The word purim means “lots” — as in lots drawn in games of chance — and in the Purim story it is by lot that the time of the Jews’ demise is decided. Despite their contributions to government and to society, the assimilated Jews of the ancient Persian court occasionally suffered the wrath of their governors. In the Purim story they are threatened with extermination. The mighty arm of God, so helpful in the past, is conspicuously absent here; in fact, God is never mentioned once in the entire Megillah. It’s guile that gets the job done. The story is high on surface and low on symbol and, as such, it suffers from its place in the biblical canon. Had it come down to us as secular writing, we’d be able to read it without reverence and to say, “Look, the Jews were writing B-movie scripts way back then.”
But since it does stand within the canon, one is obliged to puzzle over the meaning of Purim. Is it a sacred lesson of self-determination? Or is it a biblical burlesque about the powerless turning the tables on the powerful — a Jewish Feast of Fools, a day when the world is turned upside down and all the rules are void, when one can take on the guise of someone else, even one’s enemy? What about the morals of the story? Are they as bleak as they seem? Our heroine, the virgin Esther, charms her way to the top, marries a goy (albeit a goyish king) and lives happily ever after. Mind you, she manages to save her people along the way, but is this what it takes? One has to admit it worked quite well: In the end, the Jews are saved and their enemies are slaughtered wholesale, Esther becomes queen, and Mordecai, her cousin and guardian who put her up to it all, becomes prime minister.
In and of itself, the Purim story is not terribly revelatory — the story is what it is. What is significant is Purim’s place in the calendar, its context in Jewish time. The key to Purim is to be found in the Sabbath that precedes it: Shabbat Zakhor, the “Sabbath of Remembrance,” one of the four special Sabbaths known as the Four Portions. Shabbat Zakhor is among the most challenging days of the Jewish year. A special section from the Torah, Deuteronomy 25:17–19, is read because the villain of its story, Amalek, is said to be an ancestor of Purim’s villain, Haman. The portion refers to an earlier event, recorded in Exodus 17:8–16, in which the newly freed Israelites were attacked by the Amalekites. They were the first attackers, establishing themselves as ur-enemies. Though they were dispatched handily, a nasty remnant survived and their bad reputation lived on. What made the Amalekites so deplorable were whom and how they attacked: “Remember what Amalek did to you on your way out from Egypt, how he met you on the way when you were weary and faint and attacked you from the rear…. When the Lord your God gives you rest from your enemies that surround you, in the land that the Lord your God is giving to you as an inheritance, you are to blot out the name of Amalek from under the heavens. You are not to forget!”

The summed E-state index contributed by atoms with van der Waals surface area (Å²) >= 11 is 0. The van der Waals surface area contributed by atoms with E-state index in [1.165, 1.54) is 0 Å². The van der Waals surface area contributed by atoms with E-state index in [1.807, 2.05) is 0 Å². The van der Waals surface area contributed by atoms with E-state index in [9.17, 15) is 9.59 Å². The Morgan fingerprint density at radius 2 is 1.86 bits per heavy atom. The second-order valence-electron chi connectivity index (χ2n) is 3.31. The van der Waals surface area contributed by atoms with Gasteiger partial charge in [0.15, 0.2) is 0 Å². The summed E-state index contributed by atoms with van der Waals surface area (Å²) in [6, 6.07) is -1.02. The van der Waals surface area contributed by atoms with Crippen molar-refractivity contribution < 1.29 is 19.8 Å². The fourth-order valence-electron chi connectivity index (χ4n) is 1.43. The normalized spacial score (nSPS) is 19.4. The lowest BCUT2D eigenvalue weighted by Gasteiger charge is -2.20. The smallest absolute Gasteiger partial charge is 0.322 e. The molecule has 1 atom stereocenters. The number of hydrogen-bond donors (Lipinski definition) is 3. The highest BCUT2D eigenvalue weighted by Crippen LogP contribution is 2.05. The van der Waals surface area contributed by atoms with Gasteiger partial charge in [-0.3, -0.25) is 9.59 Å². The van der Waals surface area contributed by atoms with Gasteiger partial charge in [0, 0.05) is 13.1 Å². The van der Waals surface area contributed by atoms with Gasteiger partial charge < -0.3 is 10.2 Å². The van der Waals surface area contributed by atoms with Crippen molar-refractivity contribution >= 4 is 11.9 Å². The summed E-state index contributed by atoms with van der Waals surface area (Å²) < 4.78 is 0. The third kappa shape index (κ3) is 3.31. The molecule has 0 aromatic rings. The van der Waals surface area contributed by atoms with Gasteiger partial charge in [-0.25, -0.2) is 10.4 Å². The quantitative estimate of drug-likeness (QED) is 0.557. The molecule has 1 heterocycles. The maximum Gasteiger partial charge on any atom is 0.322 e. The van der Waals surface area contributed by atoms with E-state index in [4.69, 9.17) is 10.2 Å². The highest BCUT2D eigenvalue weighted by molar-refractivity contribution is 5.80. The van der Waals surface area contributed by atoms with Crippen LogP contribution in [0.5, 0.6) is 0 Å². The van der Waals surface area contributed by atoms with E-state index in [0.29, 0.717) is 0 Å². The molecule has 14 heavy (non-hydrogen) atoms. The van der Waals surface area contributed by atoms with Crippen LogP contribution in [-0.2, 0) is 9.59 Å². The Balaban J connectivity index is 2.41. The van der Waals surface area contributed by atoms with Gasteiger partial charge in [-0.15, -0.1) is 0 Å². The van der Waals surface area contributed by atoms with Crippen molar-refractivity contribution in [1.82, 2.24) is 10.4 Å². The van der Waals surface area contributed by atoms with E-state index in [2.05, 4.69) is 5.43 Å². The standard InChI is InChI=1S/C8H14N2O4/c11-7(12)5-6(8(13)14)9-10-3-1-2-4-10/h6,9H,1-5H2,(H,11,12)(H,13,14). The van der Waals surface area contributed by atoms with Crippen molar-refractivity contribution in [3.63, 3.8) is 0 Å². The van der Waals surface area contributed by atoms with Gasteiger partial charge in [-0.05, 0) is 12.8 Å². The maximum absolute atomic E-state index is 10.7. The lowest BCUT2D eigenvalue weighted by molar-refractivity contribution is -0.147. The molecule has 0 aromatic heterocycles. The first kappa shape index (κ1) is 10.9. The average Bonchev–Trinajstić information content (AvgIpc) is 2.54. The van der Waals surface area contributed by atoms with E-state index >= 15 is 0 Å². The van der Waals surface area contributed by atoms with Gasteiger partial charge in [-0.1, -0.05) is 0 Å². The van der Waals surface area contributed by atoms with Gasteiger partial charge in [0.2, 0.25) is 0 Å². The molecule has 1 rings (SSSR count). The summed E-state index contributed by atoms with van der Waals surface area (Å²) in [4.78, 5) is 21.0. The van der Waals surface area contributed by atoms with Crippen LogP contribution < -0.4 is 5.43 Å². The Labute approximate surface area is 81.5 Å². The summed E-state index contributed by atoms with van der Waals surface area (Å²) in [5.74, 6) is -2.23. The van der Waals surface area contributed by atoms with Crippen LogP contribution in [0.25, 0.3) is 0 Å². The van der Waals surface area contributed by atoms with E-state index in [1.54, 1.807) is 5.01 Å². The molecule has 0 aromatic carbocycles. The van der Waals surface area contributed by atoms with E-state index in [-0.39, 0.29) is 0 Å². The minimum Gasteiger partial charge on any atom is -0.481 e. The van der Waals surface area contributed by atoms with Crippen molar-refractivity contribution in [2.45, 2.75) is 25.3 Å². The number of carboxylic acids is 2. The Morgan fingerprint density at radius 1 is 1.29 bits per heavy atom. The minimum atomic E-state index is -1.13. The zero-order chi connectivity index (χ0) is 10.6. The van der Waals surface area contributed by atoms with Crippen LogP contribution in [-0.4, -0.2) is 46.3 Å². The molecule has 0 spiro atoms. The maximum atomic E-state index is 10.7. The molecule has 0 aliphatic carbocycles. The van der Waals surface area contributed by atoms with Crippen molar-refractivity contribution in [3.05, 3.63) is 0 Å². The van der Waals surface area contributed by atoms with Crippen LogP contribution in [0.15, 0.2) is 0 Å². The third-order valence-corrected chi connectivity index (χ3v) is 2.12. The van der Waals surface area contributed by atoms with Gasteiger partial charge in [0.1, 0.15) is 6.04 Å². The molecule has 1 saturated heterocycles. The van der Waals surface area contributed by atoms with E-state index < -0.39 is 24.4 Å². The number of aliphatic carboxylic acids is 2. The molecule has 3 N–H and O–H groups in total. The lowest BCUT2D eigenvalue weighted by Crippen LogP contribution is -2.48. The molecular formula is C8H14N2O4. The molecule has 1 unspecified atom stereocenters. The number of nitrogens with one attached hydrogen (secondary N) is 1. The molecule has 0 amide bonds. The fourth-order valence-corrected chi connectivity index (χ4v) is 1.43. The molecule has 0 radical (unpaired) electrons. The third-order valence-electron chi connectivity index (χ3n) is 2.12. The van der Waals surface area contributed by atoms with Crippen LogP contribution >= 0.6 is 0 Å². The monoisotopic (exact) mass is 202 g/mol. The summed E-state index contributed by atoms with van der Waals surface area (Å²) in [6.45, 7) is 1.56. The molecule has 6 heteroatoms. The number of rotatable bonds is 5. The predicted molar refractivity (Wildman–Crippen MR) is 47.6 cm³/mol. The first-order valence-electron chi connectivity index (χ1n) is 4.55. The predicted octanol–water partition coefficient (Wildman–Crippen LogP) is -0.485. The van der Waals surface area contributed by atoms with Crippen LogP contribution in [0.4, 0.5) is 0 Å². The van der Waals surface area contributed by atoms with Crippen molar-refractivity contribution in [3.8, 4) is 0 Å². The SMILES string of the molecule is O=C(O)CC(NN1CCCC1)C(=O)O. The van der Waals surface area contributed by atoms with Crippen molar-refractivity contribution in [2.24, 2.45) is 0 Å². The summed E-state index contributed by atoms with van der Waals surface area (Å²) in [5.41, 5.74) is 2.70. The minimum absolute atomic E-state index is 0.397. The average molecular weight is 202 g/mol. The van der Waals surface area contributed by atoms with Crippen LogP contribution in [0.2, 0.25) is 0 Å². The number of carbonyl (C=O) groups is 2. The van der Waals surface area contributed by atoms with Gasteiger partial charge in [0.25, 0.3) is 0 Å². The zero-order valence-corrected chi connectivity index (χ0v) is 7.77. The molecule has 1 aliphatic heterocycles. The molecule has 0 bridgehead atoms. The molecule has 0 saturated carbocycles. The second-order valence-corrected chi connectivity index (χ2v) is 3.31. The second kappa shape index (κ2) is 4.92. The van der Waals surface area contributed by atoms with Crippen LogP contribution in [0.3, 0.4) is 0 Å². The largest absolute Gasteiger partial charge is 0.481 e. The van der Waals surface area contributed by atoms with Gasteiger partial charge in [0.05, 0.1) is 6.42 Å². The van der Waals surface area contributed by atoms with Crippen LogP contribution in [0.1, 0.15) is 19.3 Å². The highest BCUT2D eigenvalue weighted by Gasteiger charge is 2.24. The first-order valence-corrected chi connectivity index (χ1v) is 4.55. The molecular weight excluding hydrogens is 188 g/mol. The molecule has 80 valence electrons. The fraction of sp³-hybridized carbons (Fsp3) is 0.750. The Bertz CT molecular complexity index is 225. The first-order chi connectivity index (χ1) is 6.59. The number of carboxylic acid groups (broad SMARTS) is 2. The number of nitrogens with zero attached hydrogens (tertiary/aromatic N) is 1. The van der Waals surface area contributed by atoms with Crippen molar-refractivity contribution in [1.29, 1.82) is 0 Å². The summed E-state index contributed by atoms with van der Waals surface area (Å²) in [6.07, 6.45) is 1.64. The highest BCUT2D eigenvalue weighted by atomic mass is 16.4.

They didn’t forget. The haftara for Shabbat Zakhor, 1 Samuel 15:1–34, continues the encounter. Samuel anoints Saul as Israel’s first king and instructs him to fulfill God’s commandment to wipe out the Amalekites — men, women, children, babes in arms, livestock and all. Saul bungles the job: Only the Amalekite men are slain; their king, Agag, is taken captive, and the livestock is taken by the army as spoils. In the Purim story, Haman is described as a descendant of Agag, himself a descendant of the original Amalek, who, in Genesis 36:12, is mentioned as a grandson of Esau. In the course of centuries between the writing of Genesis